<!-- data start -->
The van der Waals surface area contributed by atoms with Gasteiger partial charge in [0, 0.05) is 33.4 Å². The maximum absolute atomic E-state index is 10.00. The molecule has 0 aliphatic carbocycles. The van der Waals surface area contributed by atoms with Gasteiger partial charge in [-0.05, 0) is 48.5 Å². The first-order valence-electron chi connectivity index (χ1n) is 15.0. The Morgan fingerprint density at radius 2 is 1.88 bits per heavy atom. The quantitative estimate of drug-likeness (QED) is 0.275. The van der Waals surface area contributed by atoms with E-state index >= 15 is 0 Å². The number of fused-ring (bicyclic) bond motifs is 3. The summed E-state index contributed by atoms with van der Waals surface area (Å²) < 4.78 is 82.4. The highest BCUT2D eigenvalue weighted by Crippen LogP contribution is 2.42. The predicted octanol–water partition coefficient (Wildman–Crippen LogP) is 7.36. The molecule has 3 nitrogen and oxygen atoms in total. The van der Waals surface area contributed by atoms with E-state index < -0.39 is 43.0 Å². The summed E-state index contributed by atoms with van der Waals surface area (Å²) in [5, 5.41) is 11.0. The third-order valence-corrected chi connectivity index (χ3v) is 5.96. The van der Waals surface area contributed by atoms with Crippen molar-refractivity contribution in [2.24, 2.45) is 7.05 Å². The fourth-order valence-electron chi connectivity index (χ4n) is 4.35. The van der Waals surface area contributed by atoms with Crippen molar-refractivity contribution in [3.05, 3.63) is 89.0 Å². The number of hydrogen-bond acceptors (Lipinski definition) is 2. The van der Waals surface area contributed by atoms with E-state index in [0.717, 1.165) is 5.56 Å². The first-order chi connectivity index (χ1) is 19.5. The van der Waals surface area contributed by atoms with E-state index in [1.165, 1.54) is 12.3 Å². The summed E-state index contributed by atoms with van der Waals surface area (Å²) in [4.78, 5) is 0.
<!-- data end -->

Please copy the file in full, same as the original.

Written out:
The van der Waals surface area contributed by atoms with Gasteiger partial charge in [0, 0.05) is 33.4 Å². The maximum absolute atomic E-state index is 10.00. The molecule has 0 aliphatic carbocycles. The van der Waals surface area contributed by atoms with Gasteiger partial charge in [-0.05, 0) is 48.5 Å². The first-order valence-electron chi connectivity index (χ1n) is 15.0. The Morgan fingerprint density at radius 2 is 1.88 bits per heavy atom. The quantitative estimate of drug-likeness (QED) is 0.275. The van der Waals surface area contributed by atoms with E-state index >= 15 is 0 Å². The number of fused-ring (bicyclic) bond motifs is 3. The summed E-state index contributed by atoms with van der Waals surface area (Å²) < 4.78 is 82.4. The highest BCUT2D eigenvalue weighted by Crippen LogP contribution is 2.42. The predicted octanol–water partition coefficient (Wildman–Crippen LogP) is 7.36. The molecule has 3 nitrogen and oxygen atoms in total. The van der Waals surface area contributed by atoms with E-state index < -0.39 is 43.0 Å². The summed E-state index contributed by atoms with van der Waals surface area (Å²) in [5, 5.41) is 11.0. The third-order valence-corrected chi connectivity index (χ3v) is 5.96. The van der Waals surface area contributed by atoms with Crippen molar-refractivity contribution in [2.24, 2.45) is 7.05 Å². The fourth-order valence-electron chi connectivity index (χ4n) is 4.35. The van der Waals surface area contributed by atoms with Crippen molar-refractivity contribution in [3.05, 3.63) is 89.0 Å². The number of hydrogen-bond acceptors (Lipinski definition) is 2. The van der Waals surface area contributed by atoms with E-state index in [0.717, 1.165) is 5.56 Å². The first-order chi connectivity index (χ1) is 19.5. The van der Waals surface area contributed by atoms with E-state index in [1.165, 1.54) is 12.3 Å². The summed E-state index contributed by atoms with van der Waals surface area (Å²) in [4.78, 5) is 0.